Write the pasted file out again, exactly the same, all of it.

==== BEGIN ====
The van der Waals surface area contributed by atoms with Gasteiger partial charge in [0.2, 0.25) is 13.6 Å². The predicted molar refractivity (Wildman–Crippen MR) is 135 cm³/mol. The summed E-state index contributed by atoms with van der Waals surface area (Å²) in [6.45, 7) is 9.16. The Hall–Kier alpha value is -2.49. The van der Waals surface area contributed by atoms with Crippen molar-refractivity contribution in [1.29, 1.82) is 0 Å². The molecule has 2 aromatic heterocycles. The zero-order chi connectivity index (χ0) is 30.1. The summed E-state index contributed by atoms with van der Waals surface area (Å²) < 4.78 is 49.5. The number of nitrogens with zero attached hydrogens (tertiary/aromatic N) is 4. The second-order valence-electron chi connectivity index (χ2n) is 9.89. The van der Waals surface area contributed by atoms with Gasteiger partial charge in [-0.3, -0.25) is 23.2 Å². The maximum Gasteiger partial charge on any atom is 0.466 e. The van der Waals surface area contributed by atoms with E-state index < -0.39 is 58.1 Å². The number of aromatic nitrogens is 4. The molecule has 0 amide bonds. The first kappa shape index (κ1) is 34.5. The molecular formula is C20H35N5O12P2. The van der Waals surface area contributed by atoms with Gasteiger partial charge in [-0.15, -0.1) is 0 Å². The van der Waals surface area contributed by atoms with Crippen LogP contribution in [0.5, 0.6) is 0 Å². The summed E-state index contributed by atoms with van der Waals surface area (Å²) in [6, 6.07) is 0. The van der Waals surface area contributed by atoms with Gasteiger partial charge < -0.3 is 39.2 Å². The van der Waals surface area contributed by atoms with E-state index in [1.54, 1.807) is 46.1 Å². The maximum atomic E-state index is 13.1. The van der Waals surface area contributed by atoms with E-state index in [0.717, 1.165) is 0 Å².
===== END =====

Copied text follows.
The van der Waals surface area contributed by atoms with Gasteiger partial charge in [0.2, 0.25) is 13.6 Å². The predicted molar refractivity (Wildman–Crippen MR) is 135 cm³/mol. The summed E-state index contributed by atoms with van der Waals surface area (Å²) in [6.45, 7) is 9.16. The Hall–Kier alpha value is -2.49. The van der Waals surface area contributed by atoms with Crippen molar-refractivity contribution in [1.29, 1.82) is 0 Å². The molecule has 2 aromatic heterocycles. The zero-order chi connectivity index (χ0) is 30.1. The summed E-state index contributed by atoms with van der Waals surface area (Å²) < 4.78 is 49.5. The number of nitrogens with zero attached hydrogens (tertiary/aromatic N) is 4. The second-order valence-electron chi connectivity index (χ2n) is 9.89. The van der Waals surface area contributed by atoms with Gasteiger partial charge in [-0.3, -0.25) is 23.2 Å². The maximum Gasteiger partial charge on any atom is 0.466 e. The van der Waals surface area contributed by atoms with E-state index < -0.39 is 58.1 Å². The number of aromatic nitrogens is 4. The molecule has 0 amide bonds. The first kappa shape index (κ1) is 34.5. The molecular formula is C20H35N5O12P2. The van der Waals surface area contributed by atoms with Gasteiger partial charge in [-0.15, -0.1) is 0 Å². The van der Waals surface area contributed by atoms with Crippen LogP contribution in [0.5, 0.6) is 0 Å². The summed E-state index contributed by atoms with van der Waals surface area (Å²) in [6, 6.07) is 0. The van der Waals surface area contributed by atoms with Gasteiger partial charge < -0.3 is 39.2 Å². The van der Waals surface area contributed by atoms with E-state index in [1.54, 1.807) is 46.1 Å². The maximum atomic E-state index is 13.1. The van der Waals surface area contributed by atoms with E-state index in [0.717, 1.165) is 0 Å².